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Mass Exodus From Panama City For Independence Day Celebrations

Panama NewsBy 10:00 am on Saturday morning more than 13,000 cars had already departed Panama City, headed towards the interior of the country, to take advantage of the time off for the upcoming National Holidays. (more)

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Manuel Noriega case against Call of Duty is dismissed

Panama NewsA judge has dismissed a legal action brought by Manuel Noriega, the former dictator of Panama, against the publisher of the Call of Duty video games.

The ex-military ruler had tried to sue Activision after a character based on him featured in the title Black Ops II.

Noriega had sought damages.

But the judge at Los Angeles Superior Court ruled that the inclusion of the character was protected under free speech laws.

"This was an absurd lawsuit from the very beginning and we're gratified that in the end, a notorious criminal didn't win," said Rudy Giuliani, the former mayor of New York, who had defended Activision in the case.

"This is not just a win for the makers of Call of Duty, but is a victory for works of art across the entertainment and publishing industries throughout the world."

Noriega is currently serving a jail sentence in Panama for crimes committed during his time in power, including the murder of critics.

Manuel Noriega objected to the use of his image in fictional sequences In the video game, the character based on him initially helps the CIA capture a Nicaraguan terrorist, but later turns on the Americans and is hunted himself in fictional scenes.

In reality, Noriega did work as a CIA informant before the agency broke ties with him. After the US became concerned about his violent rule, President George Bush ordered the invasion of Panama in 1989, which resulted in his capture.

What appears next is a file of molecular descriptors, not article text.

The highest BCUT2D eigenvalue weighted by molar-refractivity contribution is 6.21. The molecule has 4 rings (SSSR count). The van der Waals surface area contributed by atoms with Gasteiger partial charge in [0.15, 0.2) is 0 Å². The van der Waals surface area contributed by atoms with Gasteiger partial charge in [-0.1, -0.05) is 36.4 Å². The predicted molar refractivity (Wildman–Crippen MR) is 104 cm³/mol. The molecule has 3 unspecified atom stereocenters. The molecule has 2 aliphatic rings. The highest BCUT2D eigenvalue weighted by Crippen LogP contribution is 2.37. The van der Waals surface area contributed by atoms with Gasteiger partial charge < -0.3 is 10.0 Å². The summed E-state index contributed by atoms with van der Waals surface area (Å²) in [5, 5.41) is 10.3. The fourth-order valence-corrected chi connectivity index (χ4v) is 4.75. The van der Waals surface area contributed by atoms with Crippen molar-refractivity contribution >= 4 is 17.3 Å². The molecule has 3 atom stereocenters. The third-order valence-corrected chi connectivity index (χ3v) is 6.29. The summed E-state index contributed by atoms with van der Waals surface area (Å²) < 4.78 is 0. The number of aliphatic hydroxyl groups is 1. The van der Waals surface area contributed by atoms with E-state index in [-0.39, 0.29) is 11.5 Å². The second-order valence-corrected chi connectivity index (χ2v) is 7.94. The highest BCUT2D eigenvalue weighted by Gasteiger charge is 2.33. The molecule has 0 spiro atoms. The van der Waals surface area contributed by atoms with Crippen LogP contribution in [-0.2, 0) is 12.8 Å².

Call of Duty games have featured other real-life characters including Fidel Castro, ex-CIA director David Petraeus and President John F Kennedy, among others.

Activision had warned that had the legal action been permitted to proceed, it could have encouraged other political figures to object to the use of their appearance in films, television programmes and books in addition to video games.

"Today's ruling is a victory for... global audiences who enjoy historical fiction across all works of art," said Bobby Kotick, chief executive of Activision's parent company, Activision Blizzard.

Editor's Comment: I object because the video game depicts Noriega on the field of combat, holding a weapon. In fact he was nothing more than a punk-assed bitch, who ran away while allowing his troops and civilians to die for him. Then he tried to hide behind the Catholic church once he was cornered. The video game assigns too much courage to him. But bad-guy characters who curl up in a ball in the fetal position, wet their pants, and cry for their mommies don't sell very well. Whatever. Case dismissed...